"Perfection is essentially impossible," the scientist said in a monotonous tone, staring down at the chart of data.

"Is it?" Cecil asked, clasping his hands behind his back and leaning forward. "I'd say I've seen perfection, oh, a few times at least."

"Hmm."

Still lost in his findings, Carlos set down the papers he had been looking through and turned to a drawer at the end of the desk. Cecil continued smiling to himself, and took the opportunity to look around the cluttered room that he had only recently been invited into. Carlos's office. It was a small room with a single window and two desks crammed into it. Papers were strewn on every surface and pinned up in groups on the walls, and there was a collection of empty coffee mugs at one corner of the closest desk. A single outdated computer sat untouched by anything else, as if it and the space around it were regarded sacred. For a scientist as meticulous as Carlos, Cecil thought to himself, he sure was a slob in the work place.

"What was that?" Cecil prompted when he caught a hint of Carlos's distracted voice. The radio broadcaster had started to notice this habit when his companion was right on the trail of some new find, too immersed in his work to notice anything else.

"These temperatures don't make sense," Carlos repeated.

Cecil sighed and leaned against the wall, standing because Carlos was in the only chair and he didn't want to disturb any of the papers on the desks. "Ever since you moved here," he points out, "it's always been 'This isn't right' or 'That doesn't make sense.' That's why I think we should go bowling! Okay, maybe it's not 'perfect,' but can you think of anything better to do on a snowy Tuesday afternoon like today? Even scientists need to stop working sometimes."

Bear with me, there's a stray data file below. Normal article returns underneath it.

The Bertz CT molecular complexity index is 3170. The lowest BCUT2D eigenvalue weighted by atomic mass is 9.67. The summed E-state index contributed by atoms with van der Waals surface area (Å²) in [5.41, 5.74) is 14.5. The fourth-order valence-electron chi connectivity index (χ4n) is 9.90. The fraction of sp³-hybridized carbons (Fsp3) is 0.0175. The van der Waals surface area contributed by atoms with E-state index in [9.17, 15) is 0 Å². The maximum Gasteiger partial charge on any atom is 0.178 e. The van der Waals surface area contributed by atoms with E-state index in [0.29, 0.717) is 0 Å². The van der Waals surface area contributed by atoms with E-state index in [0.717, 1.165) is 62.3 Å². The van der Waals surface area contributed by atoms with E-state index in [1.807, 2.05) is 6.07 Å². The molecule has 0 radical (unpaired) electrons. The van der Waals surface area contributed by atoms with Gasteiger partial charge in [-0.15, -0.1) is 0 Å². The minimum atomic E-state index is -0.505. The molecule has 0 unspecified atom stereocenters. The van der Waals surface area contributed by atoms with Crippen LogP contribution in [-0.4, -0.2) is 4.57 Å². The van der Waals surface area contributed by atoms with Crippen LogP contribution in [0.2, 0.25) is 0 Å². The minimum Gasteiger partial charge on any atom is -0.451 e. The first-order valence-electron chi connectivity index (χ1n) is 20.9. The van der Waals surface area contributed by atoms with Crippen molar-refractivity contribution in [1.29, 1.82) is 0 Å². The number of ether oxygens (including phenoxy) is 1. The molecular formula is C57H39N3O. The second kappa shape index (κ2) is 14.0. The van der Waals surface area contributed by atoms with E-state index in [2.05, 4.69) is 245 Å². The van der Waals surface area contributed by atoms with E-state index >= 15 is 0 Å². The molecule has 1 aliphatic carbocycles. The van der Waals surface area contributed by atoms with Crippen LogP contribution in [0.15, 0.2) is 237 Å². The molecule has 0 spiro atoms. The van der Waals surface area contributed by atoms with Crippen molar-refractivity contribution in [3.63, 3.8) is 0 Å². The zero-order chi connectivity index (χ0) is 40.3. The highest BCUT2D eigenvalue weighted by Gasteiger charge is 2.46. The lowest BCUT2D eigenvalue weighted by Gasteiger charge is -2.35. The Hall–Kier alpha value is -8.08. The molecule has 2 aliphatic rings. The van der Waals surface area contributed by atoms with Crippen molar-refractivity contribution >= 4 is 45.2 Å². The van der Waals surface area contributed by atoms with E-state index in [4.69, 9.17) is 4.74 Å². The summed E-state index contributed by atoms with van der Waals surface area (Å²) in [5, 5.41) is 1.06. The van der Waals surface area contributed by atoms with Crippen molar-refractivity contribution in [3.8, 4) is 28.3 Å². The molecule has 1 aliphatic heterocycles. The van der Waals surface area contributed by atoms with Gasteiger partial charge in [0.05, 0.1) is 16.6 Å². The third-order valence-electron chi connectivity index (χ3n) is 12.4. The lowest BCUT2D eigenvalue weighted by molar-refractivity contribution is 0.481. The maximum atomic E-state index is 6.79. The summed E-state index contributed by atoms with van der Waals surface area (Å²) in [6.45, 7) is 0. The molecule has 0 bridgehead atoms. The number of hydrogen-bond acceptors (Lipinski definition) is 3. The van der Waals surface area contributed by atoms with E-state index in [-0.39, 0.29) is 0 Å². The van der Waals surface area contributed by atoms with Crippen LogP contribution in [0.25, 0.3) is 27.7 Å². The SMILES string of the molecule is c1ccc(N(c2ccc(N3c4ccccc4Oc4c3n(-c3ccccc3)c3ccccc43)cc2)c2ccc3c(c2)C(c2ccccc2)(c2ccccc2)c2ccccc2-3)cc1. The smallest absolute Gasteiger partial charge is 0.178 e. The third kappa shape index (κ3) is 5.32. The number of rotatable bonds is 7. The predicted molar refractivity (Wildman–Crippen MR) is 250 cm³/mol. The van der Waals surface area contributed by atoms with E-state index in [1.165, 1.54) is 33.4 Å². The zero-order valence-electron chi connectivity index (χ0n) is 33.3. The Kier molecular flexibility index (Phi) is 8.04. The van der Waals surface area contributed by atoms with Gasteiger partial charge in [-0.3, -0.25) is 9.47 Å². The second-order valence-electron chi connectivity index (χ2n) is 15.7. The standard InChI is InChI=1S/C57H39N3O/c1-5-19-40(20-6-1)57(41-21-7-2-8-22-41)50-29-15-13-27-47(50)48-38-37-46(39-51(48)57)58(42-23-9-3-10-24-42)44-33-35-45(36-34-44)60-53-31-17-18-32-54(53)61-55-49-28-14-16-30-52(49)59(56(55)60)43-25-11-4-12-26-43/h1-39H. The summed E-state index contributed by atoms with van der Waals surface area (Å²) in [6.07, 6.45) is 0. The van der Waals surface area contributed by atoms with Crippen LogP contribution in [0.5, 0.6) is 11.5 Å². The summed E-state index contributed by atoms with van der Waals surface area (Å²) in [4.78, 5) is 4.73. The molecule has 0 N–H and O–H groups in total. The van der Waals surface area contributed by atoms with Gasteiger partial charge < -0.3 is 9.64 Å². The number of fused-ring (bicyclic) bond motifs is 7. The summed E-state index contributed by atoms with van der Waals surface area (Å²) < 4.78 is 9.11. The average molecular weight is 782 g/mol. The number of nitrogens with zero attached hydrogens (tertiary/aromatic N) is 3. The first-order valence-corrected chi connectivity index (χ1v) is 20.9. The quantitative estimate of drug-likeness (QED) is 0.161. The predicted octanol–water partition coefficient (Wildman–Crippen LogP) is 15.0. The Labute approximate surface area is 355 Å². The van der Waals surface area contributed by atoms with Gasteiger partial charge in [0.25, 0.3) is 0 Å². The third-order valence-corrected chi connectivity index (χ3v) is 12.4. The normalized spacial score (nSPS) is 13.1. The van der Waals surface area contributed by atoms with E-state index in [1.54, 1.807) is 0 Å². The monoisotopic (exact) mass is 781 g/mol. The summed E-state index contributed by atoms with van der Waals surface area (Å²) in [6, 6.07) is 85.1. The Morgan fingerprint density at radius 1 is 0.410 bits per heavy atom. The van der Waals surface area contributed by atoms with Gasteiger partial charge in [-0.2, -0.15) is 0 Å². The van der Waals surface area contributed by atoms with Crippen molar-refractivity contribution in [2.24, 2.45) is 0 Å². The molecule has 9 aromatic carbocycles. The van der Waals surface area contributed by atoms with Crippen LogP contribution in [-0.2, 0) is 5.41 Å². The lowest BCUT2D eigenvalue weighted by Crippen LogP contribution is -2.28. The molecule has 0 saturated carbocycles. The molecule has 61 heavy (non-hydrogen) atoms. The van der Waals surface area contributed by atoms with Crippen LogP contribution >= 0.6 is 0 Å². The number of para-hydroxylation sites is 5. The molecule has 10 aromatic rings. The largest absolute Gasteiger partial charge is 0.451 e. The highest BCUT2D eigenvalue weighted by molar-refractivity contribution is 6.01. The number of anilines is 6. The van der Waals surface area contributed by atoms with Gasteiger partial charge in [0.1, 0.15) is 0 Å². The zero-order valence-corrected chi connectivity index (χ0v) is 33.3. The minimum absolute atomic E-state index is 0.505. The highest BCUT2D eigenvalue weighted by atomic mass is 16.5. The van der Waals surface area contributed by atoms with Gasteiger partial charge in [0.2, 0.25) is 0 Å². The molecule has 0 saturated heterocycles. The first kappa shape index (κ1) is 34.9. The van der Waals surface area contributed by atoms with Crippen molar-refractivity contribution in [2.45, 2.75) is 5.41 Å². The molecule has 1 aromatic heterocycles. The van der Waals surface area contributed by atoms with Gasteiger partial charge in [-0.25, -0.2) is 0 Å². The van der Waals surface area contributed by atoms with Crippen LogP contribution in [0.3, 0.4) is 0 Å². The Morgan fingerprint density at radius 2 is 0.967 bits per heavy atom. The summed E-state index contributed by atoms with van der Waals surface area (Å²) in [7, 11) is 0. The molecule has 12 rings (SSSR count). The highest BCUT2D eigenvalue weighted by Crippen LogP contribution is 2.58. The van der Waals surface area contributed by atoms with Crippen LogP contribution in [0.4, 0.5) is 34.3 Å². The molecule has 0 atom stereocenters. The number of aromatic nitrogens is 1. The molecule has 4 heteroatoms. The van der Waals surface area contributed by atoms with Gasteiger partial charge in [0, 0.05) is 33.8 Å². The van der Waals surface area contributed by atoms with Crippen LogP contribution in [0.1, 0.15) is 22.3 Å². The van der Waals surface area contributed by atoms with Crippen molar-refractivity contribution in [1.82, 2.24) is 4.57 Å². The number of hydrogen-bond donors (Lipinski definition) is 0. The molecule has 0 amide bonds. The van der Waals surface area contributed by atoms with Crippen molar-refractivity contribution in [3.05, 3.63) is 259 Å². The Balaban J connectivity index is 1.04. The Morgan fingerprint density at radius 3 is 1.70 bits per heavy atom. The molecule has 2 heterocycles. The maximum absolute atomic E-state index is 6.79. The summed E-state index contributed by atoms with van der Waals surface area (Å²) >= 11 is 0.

"Snowy?" Carlos repeated, finally drawing back from the drawer with an old thermometer in hand. He peered up through the window and said, "Cecil, when did it start snowing?"

"Oh, let me see." Cecil pretended to forget for a second because he knew it would draw in Carlos's attention. "About a minute ago."

"The national news report predicted a heat wave for today." The scientist turned back to his chart of data from earlier, holding it close to his face to pour over the numbers again.

"What does the national news know about Night Vale?" Cecil scoffed. Getting no reply, he checked the watch that sat on his wrist. It was later in the afternoon than he had thought; the radio show would be starting in three hours, and he still had to feed Khoshekh – or rather, tell intern Tasha to feed Khoshekh. Either way, there wasn't much time for bowling. "Do you want me to mention the temperatures in the show tonight?"

"You don't have to," Carlos mumbled.

Cecil sighed quietly and shuffled his feet. "I guess radio broadcast isn't quite so interesting to a scientist like you."

"Hmm?"

"I said I have to go to work." Cecil stood up straight and adjusted his tie as he turned for the door to the small room.

"I thought you wanted to go bowling?" Carlos questioned quickly, sounding somewhat more alert than before.

"No time," Cecil said glumly. "Guess if you get bored you could try listening to the show for once." He had one hand on the doorknob when the slightest resistance at his sleeve halted him. He turned slowly.

Carlos had wheeled his office chair across the room, leaving the thermometer and data chart behind. "Cecil," he said seriously, looking up with his soft brown eyes. "I listen to your show. The whole show. Every night."

Cecil frowned slightly, but out of embarrassment, feeling his face heat up uncomfortably. "Really?"

"Really," Carlos answered seriously. "It's . . . nice. And very, ah, informative."

"So . . . What you're saying is," Cecil attempted to translate, voice wavering just a bit, "is that you like listening to my voice?"

Carlos's mouth curved up in just the tiniest hint of a smile as he answered evenly, "Yes." He let go of Cecil's sleeve carefully before continuing, "I'm sorry I made you wait. You should go to work. We can go bowling later this week, alright?"

Cecil grinned like a child and walked backwards slowly with a slight bounce in his step. "I'll hold you to that, Mr. Scientist."